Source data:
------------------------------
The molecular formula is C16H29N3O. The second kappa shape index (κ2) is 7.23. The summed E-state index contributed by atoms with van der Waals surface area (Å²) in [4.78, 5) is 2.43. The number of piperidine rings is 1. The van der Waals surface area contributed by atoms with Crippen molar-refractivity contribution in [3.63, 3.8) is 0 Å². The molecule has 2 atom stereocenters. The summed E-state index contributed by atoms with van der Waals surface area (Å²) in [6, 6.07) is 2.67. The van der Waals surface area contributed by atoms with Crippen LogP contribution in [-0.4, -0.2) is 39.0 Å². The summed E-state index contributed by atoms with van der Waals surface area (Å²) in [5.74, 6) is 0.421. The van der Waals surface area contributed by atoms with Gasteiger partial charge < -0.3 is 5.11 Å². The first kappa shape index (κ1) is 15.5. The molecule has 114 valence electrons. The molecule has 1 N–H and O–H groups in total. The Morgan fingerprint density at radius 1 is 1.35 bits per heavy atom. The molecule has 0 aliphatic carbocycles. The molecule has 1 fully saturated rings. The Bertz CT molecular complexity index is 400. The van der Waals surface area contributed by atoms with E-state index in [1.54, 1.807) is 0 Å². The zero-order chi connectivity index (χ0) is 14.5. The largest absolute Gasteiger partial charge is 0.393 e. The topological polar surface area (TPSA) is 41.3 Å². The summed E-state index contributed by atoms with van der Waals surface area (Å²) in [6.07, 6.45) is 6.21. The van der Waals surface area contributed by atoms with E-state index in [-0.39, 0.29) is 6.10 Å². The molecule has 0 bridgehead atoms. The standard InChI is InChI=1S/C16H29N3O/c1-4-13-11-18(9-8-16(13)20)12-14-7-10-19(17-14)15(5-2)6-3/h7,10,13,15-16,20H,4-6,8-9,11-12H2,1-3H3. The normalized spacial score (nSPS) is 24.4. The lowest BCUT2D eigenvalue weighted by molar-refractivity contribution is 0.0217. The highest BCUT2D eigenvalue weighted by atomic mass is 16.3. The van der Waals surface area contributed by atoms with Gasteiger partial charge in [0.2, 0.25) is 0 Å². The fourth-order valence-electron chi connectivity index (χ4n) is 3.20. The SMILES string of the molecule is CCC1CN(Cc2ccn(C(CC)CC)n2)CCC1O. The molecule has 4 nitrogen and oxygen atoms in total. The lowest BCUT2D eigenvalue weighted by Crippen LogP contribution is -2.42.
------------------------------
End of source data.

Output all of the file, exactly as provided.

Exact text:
The molecular formula is C16H29N3O. The second kappa shape index (κ2) is 7.23. The summed E-state index contributed by atoms with van der Waals surface area (Å²) in [4.78, 5) is 2.43. The number of piperidine rings is 1. The van der Waals surface area contributed by atoms with Crippen molar-refractivity contribution in [3.63, 3.8) is 0 Å². The molecule has 2 atom stereocenters. The summed E-state index contributed by atoms with van der Waals surface area (Å²) in [6, 6.07) is 2.67. The van der Waals surface area contributed by atoms with Crippen LogP contribution in [-0.4, -0.2) is 39.0 Å². The summed E-state index contributed by atoms with van der Waals surface area (Å²) in [5.74, 6) is 0.421. The van der Waals surface area contributed by atoms with Gasteiger partial charge < -0.3 is 5.11 Å². The first kappa shape index (κ1) is 15.5. The molecule has 114 valence electrons. The molecule has 1 N–H and O–H groups in total. The Morgan fingerprint density at radius 1 is 1.35 bits per heavy atom. The molecule has 0 aliphatic carbocycles. The molecule has 1 fully saturated rings. The Bertz CT molecular complexity index is 400. The van der Waals surface area contributed by atoms with E-state index in [1.54, 1.807) is 0 Å². The zero-order chi connectivity index (χ0) is 14.5. The largest absolute Gasteiger partial charge is 0.393 e. The topological polar surface area (TPSA) is 41.3 Å². The summed E-state index contributed by atoms with van der Waals surface area (Å²) in [6.07, 6.45) is 6.21. The van der Waals surface area contributed by atoms with E-state index in [-0.39, 0.29) is 6.10 Å². The molecule has 0 bridgehead atoms. The standard InChI is InChI=1S/C16H29N3O/c1-4-13-11-18(9-8-16(13)20)12-14-7-10-19(17-14)15(5-2)6-3/h7,10,13,15-16,20H,4-6,8-9,11-12H2,1-3H3. The normalized spacial score (nSPS) is 24.4. The lowest BCUT2D eigenvalue weighted by molar-refractivity contribution is 0.0217. The highest BCUT2D eigenvalue weighted by atomic mass is 16.3. The van der Waals surface area contributed by atoms with Gasteiger partial charge in [0.2, 0.25) is 0 Å². The fourth-order valence-electron chi connectivity index (χ4n) is 3.20. The SMILES string of the molecule is CCC1CN(Cc2ccn(C(CC)CC)n2)CCC1O. The molecule has 4 nitrogen and oxygen atoms in total. The lowest BCUT2D eigenvalue weighted by Crippen LogP contribution is -2.42.